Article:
As a public health trainer and advocate, my experiences were always more rewarding. I had the luxury of focusing on the training needs of small non-profits or large hospitals that were always grateful for the new skills and knowledge that their staffs acquired.

Starting a YWCA in Haiti. About four years ago, through some Haitian Bryant University students, I met several remarkable Haitian women who were determined to start a YWCA in Haiti. Records show that there had been numerous attempts to bring a YWCA to Haiti for about 40 years but this time, a small group of dedicated women was successful. Through these women I was exposed to a new generation of Haitians who are intent on making Haiti a better place.

They are the ages of our adult children and, for the most part, they grew up privileged. They were educated in the United States and Canada but are the 15 percent of Haitians who actually returned to their country following graduation from their universities. They are lawyers, businesswomen, political appointees, communications experts and event planners. And, in their spare time, they started the YWCA Haiti. They are living proof that Haitian women are the poto-mitan (pillars) of the community.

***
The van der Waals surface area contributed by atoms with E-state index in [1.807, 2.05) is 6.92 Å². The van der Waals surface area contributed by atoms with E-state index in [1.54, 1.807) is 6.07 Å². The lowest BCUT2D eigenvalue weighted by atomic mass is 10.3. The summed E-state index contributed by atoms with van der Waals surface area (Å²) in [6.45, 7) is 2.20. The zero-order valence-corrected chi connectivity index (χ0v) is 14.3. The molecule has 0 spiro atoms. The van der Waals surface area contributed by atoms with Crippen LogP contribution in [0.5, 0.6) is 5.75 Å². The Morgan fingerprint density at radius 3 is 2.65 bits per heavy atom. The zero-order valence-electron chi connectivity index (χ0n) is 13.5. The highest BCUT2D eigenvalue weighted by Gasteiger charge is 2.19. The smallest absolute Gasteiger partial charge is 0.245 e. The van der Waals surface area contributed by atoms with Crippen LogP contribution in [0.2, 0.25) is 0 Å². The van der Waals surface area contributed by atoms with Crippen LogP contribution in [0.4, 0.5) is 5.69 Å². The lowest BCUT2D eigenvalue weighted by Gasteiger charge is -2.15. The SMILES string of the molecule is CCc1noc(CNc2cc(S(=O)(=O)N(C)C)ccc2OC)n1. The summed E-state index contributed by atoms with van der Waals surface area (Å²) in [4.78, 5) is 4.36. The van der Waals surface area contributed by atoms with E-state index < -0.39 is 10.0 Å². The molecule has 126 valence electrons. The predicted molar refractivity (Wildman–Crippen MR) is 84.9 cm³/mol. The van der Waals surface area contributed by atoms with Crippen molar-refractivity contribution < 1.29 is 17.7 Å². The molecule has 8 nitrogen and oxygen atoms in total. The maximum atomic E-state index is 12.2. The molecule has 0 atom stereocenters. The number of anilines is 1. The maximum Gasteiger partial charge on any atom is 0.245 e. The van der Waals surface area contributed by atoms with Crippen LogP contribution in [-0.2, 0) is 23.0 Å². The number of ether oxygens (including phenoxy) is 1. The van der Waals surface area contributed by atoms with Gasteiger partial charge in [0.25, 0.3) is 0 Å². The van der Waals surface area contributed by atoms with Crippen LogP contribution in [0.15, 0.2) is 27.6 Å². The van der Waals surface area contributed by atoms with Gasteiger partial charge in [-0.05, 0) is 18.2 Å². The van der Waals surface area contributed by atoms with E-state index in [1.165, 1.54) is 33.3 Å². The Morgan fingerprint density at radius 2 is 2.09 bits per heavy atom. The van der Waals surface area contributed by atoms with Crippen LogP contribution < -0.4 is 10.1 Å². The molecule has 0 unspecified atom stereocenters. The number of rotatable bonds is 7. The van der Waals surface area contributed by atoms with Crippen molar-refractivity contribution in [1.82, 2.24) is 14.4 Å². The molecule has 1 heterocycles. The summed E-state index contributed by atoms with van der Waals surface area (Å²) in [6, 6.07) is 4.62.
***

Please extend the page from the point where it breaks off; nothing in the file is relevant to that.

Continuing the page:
The YWCA-Haiti is an affiliated member of the World YWCA, a global network of women and girls working for justice, peace, health, human dignity, freedom and care for the environment in 122 countries worldwide. Its current objectives are to promote awareness on health issues, education, and to develop leadership skills for young women in Haiti. It also offers a safe space for girls and young women. The YWCA-Haiti’s slogan is “Se ave’m chanjman an komanse” – change starts with me! Based on these now frequent encounters with the well-educated Haitian community in their 30s and 40s, it’s clear that they are committed to social justice issues, women’s rights, gender equity and civic education. They have faith and confidence in the future of Haiti. Compared to the feelings of doom and gloom that usually accompany reports about Haiti, their energy, organizing approach and can do attitude is exciting and hopeful.